Author: Almost Iowa

www.almostiowa.com

38 thoughts on “Many Happy Returns”

  1. So funny! Zebra stripe sweater. OMG! By reading your story we can see Auntie buying that sweater again and saving it for next Christmas. I’ve been lucky. The worst gift I can remember is some cheap, stinky perfume. sd

  2. Omg that is hilarious!! The 2nd to last paragraph caught me completely off guard! Bravo! PS I’m new here. Saw your comments on another new to me blog. Can’t wait to read more of your posts. 🙂

        1. I’ll look that up. I was born in southwest Iowa and lived there until my dad took a job south of the line into Missouri. All of my family was born and raised in Iowa. Great place. 🙂

  3. I gather you don’t see Aunt Edna often enough for her to notice you lack of zebra sweater. Unlike grandma & the matching barber pole tops she gave to my 4 daughters & I. 🙂

  4. Very funny, especially the ending! (Now you know it really is the exact same zebra sweater.) And also very true.

    In our family, we make actual Christmas lists of items we would like to receive, but it doesn’t make a difference. I have an “Aunt Edna” who doles out what she thinks others ought to have, in the size she thinks they ought to be. And they’re the lucky ones, because those items are returnable. She’s a teacher, and the rest of us get her recycled teacher gifts: no receipt and no idea what store it came from. But at least we don’t have to deal with the sneering teen-aged clerks!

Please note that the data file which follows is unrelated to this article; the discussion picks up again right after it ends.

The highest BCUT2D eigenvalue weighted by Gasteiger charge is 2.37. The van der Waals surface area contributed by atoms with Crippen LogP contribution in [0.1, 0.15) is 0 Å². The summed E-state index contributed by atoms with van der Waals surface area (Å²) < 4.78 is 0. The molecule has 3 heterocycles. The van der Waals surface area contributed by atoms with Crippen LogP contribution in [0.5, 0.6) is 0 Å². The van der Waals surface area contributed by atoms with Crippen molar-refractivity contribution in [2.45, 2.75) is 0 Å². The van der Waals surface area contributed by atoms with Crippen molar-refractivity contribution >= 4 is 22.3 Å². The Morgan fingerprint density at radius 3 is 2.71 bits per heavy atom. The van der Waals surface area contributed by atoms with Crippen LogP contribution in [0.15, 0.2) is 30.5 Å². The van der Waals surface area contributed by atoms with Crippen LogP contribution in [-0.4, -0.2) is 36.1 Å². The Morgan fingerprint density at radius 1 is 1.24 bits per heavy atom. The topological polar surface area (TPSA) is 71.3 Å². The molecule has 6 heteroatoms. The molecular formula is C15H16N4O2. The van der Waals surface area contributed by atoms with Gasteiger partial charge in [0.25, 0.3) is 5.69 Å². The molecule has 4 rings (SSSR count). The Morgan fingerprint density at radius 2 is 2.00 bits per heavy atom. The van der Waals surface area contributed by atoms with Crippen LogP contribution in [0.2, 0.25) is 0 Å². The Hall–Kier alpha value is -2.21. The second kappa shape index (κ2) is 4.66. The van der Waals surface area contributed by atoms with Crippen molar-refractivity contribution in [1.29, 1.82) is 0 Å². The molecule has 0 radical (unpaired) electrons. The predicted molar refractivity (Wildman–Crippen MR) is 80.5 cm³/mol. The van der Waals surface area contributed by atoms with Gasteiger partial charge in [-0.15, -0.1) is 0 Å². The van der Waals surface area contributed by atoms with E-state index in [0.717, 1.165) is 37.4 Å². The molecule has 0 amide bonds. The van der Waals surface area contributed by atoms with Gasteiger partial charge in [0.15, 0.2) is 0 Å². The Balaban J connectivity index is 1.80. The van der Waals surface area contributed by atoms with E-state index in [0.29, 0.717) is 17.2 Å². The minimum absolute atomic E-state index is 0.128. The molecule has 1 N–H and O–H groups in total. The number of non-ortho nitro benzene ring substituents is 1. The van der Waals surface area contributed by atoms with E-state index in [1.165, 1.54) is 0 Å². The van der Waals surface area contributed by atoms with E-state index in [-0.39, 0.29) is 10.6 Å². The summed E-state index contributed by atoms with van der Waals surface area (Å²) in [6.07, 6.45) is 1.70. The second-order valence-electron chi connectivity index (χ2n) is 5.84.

1. I come from a very large family and my extended family is so large, I have no idea exactly how big it is. Let’s just say that if we were living in Italy in the Middle Ages we would be a national power…

      Anyways, giving gifts became ridiculous after a while and so my sister who was volunteering in a woman’s shelter suggested that we adopt a family. We found a mother and six kids who left home with only the clothes on their backs and everyone in our family got a clothing assignment. I was assigned sweat clothes. It was pure shopping joy, I rushed into Target, grabbed the sizes on my list and rushed out. Happy family, happy me and a very, very, very Merry Christmas. The best ever.

  5. Aunt Edna’s a classic! I’m thinking she staked out the return counter waiting for you to appear in line! Sneaky Aunt Edna got the last snicker, and a deal on the revolving Christmas present! Happy New Year! 🎆 Christine

  6. Good chuckle this morning! Bought a few soaps on a rope in my early life when Christmas funds were low. And my dad always received a new tie. No returns for this household this year, a blessing. 😊

  7. Soap-on-a-rope. I’d forgotten about that. Now I’m remembering English Leather, Tigress, colored glass decorative bottles, and organdy aprons. If you don’t mind, I have some memories I’d like to return. Please don’t sneer.

    1. In the film, “The Imitation Game” the character portraying Alan Turning says, “Of course machines can’t think as people do. A machine is different from a person. Hence, they think differently.” If you substitute the words, Aunt Edna, for the word machines….